Mustn’t Grumble: An Accidental Return to England
First Pass Under Heaven
Nathan Hoturoa Gray
You Must Die Once
Ian D Robinson
If you’d asked me a while ago what constituted a great travel book, I’d have been able to rattle off a glib definition. Now after a solid couple of weeks reading travel books, I’m no longer confident I know what makes a great or even a good travel book. But I do know it’s not any of these I have just read.
It’s not that they don’t all, in some way, do the right sort of things, the things that other travel books do – they do. And it’s not as if there aren’t interesting bits in all of them – there are. But somehow, overall, it wasn’t enough.
Mustn’t Grumble: An Accidental Return to England has an interesting premise. Newspaper columnist and author Joe Bennett, an Englishman but long-time New Zealand resident, returns to his homeland, following in the footsteps of the famed English travel writer, H V Morton. (Morton meandered around Britain in 1926 and produced the bestselling In Search of England.) So, as ideas go for shaping a travel book, this is a good one (although it clearly wasn’t accidental). Bennett is game enough to include his missteps: he intended to hitchhike instead of driving as Morton did but has to rethink this after getting no rides whatsoever.
He cadges a car off an old friend and sets off after Morton anew. But it’s quickly apparent to Bennett that Morton’s England has been replaced by Tesco’s England. Where Morton is met by a howling wind at Combe Gibbet (two lovers were hanged there for the murder of the woman’s children), Bennett finds graffiti. Morton’s old-fashioned flirting contrasts with Bennett’s night of casual sex. Bennett’s tour doesn’t end, like Morton’s, in some quaint village but in Norwich Cathedral, where they are filming an episode of Antiques Roadshow. Bennett decries Morton’s “jaunty insincerity” and points out there was a general strike the year Morton did his trip. Morton, he argues, was giving his audience the England they wanted to be given. But Bennett, in striving not to be jaunty, comes across as jaundiced; his is a much more bleary view of England.
It’s not the contrived travel that bothers me – Dea Birkett used the ruse of research about stamps to inveigle her way onto Pitcairn Island and wrote Serpent in Paradise; Redmond O’Hanlon charmed his way onto a North Sea commercial fishing boat for no other reason than to write Trawler. Rather I think it’s the unchanging cadence in Bennett’s book – vignette after vignette which ends with a witty or wry comment. For his columns, this works fine; after all, there’s a week’s respite for the reader. In a book, it becomes rather unremitting.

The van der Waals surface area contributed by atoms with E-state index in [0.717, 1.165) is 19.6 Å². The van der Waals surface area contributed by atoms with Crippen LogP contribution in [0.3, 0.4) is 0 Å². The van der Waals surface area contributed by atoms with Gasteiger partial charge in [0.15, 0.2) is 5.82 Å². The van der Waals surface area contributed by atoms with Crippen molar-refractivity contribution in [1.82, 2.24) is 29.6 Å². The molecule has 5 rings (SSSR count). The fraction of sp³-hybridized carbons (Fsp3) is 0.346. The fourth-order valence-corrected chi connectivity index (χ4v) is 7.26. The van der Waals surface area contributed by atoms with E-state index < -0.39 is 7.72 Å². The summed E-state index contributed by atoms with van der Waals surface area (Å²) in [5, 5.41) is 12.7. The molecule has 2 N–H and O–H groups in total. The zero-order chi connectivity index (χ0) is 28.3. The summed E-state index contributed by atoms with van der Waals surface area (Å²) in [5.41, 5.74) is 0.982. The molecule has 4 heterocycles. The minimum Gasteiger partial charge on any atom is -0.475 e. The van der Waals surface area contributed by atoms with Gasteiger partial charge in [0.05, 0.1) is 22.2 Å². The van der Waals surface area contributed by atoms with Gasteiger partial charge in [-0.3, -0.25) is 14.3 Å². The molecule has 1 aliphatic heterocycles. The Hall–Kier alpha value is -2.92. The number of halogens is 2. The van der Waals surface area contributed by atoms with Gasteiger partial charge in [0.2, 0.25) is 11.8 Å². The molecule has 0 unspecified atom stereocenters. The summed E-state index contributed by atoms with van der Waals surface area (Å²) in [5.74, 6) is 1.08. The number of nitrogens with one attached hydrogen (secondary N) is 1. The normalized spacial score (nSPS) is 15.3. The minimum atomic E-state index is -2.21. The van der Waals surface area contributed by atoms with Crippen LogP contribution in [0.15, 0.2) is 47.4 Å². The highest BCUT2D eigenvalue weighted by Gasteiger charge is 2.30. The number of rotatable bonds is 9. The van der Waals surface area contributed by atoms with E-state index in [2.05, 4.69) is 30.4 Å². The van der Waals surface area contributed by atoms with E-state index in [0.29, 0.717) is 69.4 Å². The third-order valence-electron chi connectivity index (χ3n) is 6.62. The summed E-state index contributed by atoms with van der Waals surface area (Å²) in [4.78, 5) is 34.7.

Ditto Bennett’s adjectives. He can turn a lovely phrase. “Rain,” he writes, “is England’s international signature note.” But it can be overdone. In one paragraph, we get “creamy-green heads of cow parsley”, a hill “bathed in a sunshine like weak Lucozade”; golf course fairways “hummocked like a box of eggs”; the whole valley “shaped like a bath” and a church tower, sited “where the plughole would be”, looking like “a bad illustration from a children’s book of gnomes”. By the end of the book, I would have gladly ripped out many of Bennett’s adjectives and definitely the hyphenated ones.
It’s probably unlucky for Nathan Hoturoa Gray’s First Pass Under Heaven that I was already somewhat jaded when I started it. Here too was a story with potential. Five rather unlikely companions set off to walk the Great Wall of China. They aren’t very prepared – some don’t even have the right sleeping gear for the often freezing nights – and they all seem to have been after very different things from the walk. Perhaps not surprisingly, the group doesn’t stay together long. The unfit monk from Malaysia, Sumana Siri, splits first, opting for a mix of wheels and legs. Then Gray and Italian Paolo Antonelli split from Argentinian photojournalist Diego Azubel and the other New Zealander, Kelvin Jones. It’s not entirely clear why they would want to be so scattered in such a harsh environment but clearly they aren’t a team.